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You could use semidefinite optimization to find that small enclosing ellipsoid.

Let $E(W,c):=\{x\mid (x-c)^TW(x-c)\leq 1\}$. Your problem is to find, given the ellipsoids $E(W_1,c_1)$ and $E(W_2, c_2)$, a positive definite matrix $A$ and a vector $z$ such that $E(W_1,c_1)\cap E(W_2, c_2)\subseteq E(A,z)$ and $Vol(E(A,z))$ as small as possible.

Minimizing the volume amounts to maximizing the concave function $\log(\det(A))$. By the positivstellensatz, the polynomial inequality $p(x):=1-(x-z)^TA(x-z)\geq 0$ holds true for all $x$ such that $q_i(x):= 1- (x-c_i)^TW_i(x-c_i)\geq 0$ for $i=1,2$ if and only if
$$p=s_1q_1+s_2q_2+t,$$ where $s_1,s_2,t$ are some polynomials that are sums of squares (SOS) (there are some technical conditions for the 'only if'). Now a polynomial $u$ of degree $2d$ is a SOS if and only if $u(x)= \tilde{x}^TU\tilde{x}$ for some positive semidefinite matrix $U$, there $\tilde{x}$ is a vector whose entries are the monomials of degree $\leq d$ in the $x_i$.

All together this gives, fixing a max. degree $d$, an optimization problem over positive semidefinite matrices $A, S_1, S_2, T$ and a vector $z$, where the entries of these matrices are restricted by linear equations that depend on the input ellipsoids. The higher $d$, the better an approximation of the optimal enclosing ellipsoid you will get. However the sizes of the SOS matrices are exponential in $d$.

Edit: Markus notes below that $p$ depends on the entries of $A, z$ in a cubic way, and I agree that that is a problem. So I guess the method above works only if we fix $z$, which is not as nice.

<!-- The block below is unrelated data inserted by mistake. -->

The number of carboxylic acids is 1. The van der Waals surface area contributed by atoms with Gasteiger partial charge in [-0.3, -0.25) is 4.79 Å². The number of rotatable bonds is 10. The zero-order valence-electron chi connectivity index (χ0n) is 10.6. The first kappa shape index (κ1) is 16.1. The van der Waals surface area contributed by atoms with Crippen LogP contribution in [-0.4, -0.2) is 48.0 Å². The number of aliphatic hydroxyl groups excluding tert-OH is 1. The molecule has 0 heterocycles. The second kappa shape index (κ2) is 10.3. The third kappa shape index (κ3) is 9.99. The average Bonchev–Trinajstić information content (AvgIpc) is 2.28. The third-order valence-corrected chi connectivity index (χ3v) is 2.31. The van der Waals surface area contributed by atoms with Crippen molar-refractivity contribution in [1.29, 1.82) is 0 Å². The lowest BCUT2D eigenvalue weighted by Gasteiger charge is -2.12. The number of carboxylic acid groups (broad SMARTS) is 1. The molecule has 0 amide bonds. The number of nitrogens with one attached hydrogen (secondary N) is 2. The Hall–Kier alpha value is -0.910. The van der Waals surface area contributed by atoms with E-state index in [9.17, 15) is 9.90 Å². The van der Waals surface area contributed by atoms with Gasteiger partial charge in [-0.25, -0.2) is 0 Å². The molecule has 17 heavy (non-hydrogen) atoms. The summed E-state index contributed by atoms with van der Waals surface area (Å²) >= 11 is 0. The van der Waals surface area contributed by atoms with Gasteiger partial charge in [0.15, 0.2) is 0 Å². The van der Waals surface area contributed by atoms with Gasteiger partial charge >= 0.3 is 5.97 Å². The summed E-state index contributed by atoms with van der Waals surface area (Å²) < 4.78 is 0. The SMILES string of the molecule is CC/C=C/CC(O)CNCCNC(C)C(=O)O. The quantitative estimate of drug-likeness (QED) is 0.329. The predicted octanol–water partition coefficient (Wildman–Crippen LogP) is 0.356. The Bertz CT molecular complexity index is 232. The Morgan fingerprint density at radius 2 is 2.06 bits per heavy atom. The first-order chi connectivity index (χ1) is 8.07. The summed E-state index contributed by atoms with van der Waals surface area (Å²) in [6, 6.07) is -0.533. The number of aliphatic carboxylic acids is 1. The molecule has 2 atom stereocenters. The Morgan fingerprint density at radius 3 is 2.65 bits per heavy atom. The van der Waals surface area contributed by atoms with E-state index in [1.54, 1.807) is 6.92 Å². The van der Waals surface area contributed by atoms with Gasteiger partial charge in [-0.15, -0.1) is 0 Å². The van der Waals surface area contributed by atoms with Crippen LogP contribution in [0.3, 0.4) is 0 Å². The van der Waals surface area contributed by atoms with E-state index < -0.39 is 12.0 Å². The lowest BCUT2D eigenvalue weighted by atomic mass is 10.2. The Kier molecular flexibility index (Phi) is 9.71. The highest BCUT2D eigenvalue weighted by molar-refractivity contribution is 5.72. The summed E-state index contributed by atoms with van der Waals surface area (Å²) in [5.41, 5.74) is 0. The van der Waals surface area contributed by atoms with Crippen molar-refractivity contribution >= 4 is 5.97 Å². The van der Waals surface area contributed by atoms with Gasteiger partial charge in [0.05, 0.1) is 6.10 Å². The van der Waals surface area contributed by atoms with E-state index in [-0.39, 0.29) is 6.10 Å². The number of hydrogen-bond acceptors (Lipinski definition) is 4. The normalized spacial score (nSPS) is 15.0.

So here is a way out. Introduce a new variable $y$ and a new equation $y-1=0$ to the system. We homogenize $p$ using this $y$, putting , and put $p(x,y):=y^2-(x-zy)^TA(x-z)=w^tBw$, p(x,y):=1-(x-zy)^TA(x-zy)=1-w^tBw$, where$w=(x,y)$. Then $E:=\{(x,y)\mid p(x,y)\geq 0\}$ is an ellipsoid centered at the origin when$B$is positive semidefinite, and we can minimize the volume of$E$as before by maximizing$\log(\det(B))$. As$E$is constrained only to contain some stuff at$y=1$, minimizing the volume of$E$is equivalent to minimizing the volume of $\{x\mid (x,1)\in E\}$. To take the new equation$y=1$into account, we optimize over all$p$such that $$p=s_1q_1+s_2q_2+t +(y-1)u,$$ where$s_1,s_2,t$are SOS polnomials and$u$is any polynomial. The variables of this problem are positive semidefinite matrices$B, S_1, S_2, T$and the free coefficients of$u$. 6 added 652 characters in body You could use semidefinite optimization to find that small enclosing ellipsoid. Let $E(W,c):=\{x\mid (x-c)^TW(x-c)\leq 1\}$. Your problem is to find, given the ellipsoids$E(W_1,c_1)$and$E(W_2, c_2)$, a positive definite matrix$A$and a vector$z$such that$E(W_1,c_1)\cap E(W_2, c_2)\subseteq E(A,z)$and$Vol(E(A,z))$as small as possible. Minimizing the volume amounts to maximizing the concave function$\log(\det(A))$. By the positivstellensatz, the polynomial inequality$p(x):=1-(x-z)^TA(x-z)\geq 0$holds true for all$x$such that$q_i(x):= 1- (x-c_i)^TW_i(x-c_i)\geq 0$for$i=1,2$if and only if $$p=s_1q_1+s_2q_2+t,$$ where$s_1,s_2,t$are some polynomials that are sums of squares (SOS) (there are some technical conditions for the 'only if'). Now a polynomial$u$of degree$2d$is a SOS if and only if$u(x)= \tilde{x}^TU\tilde{x}$for some positive semidefinite matrix$U$, there$\tilde{x}$is a vector whose entries are the monomials of degree$\leq d$in the$x_i$. All together this gives, fixing a max. degree$d$, an optimization problem over positive semidefinite matrices$A, S_1, S_2, T$and a vector$z$, where the entries of these matrices are restricted by linear equations that depend on the input ellipsoids. The higher$d$, the better an approximation of the optimal enclosing ellipsoid you will get. However the sizes of the SOS matrices are exponential in$d$. Edit: Markus notes below that$p$depends on the entries of$A, z$in a cubic way, and I agree that that is a problem. So I guess this the method above works only if we fix$z$, which is not as nice. Is there So here is a way out. Introduce a new variable$y$and a new equation$y-1=0$to directly write the system. We homogenize$p$using this$y$, putting$p(x,y):=y^2-(x-zy)^TA(x-z)=w^tBw$, where$w=(x,y)$. Then $E:=\{(x,y)\mid p(x,y)\geq 0\}$ is centered at the origin, and we can minimize the volume of the ellipsoid$\{x|p(x)\geq 0\}$E$ as a function before by maximizing $\log(\det(B))$. As $E$ is constrained only to contain some stuff at $y=1$, minimizing the volume of $E$ is equivalent to minimizing the coefficients volume of $p$? That would be a way out\{x\mid (x,1)\in E\}$. To take the new equation$y=1$into account, we optimize over all$p$such that $$p=s_1q_1+s_2q_2+t +(y-1)u,$$ where$s_1,s_2,t$are SOS polnomials and$u$is any polynomial. The variables of this problem are positive semidefinite matrices$B, S_1, S_2, T$and the free coefficients of$u$. 5 added 14 characters in body You could use semidefinite optimization to find that small enclosing ellipsoid. Let $E(W,c):=\{x\mid (x-c)^TW(x-c)\leq 1\}$. Your problem is to find, given the ellipsoids$E(W_1,c_1)$and$E(W_2, c_2)$, a positive definite matrix$A$and a vector$z$such that$E(W_1,c_1)\cap E(W_2, c_2)\subseteq E(A,z)$and$Vol(E(A,z))$as small as possible. Minimizing the volume amounts to maximizing the concave function$\log(\det(A))$. By the positivstellensatz, the polynomial inequality$p(x):=1-(x-z)^TA(x-z)\geq 0$holds true for all$x$such that$q_i(x):= 1- (x-c_i)^TW_i(x-c_i)\geq 0$for$i=1,2$if and only if $$p=s_1q_1+s_2q_2+t,$$ where$s_1,s_2,t$are some polynomials that are sums of squares (SOS) (there are some technical conditions for the 'only if'). Now a polynomial$u$of degree$2d$is a SOS if and only if$u(x)= \tilde{x}^TU\tilde{x}$for some positive semidefinite matrix$U$, there$\tilde{x}$is a vector whose entries are the monomials of degree$\leq d$in the$x_i$. All together this gives, fixing a max. degree$d$, an optimization problem over positive semidefinite matrices$A, S_1, S_2, T$and a vector$z$, where the entries of these matrices are restricted by linear equations that depend on the input ellipsoids. The higher$d$, the better an approximation of the optimal enclosing ellipsoid you will get. However the sizes of the SOS matrices are exponential in$d$. Edit: Markus notes below that$p$depends on the entries of$A, z$in a cubic way, and I agree that that is a problem. So I guess this method works only if we fix$z$, which is not as nice. Is there a way to directly write the volume of the ellipsoid $\{x|p(x)\geq 0\}$ as a function of the coefficients of$p\$? That would be a way out.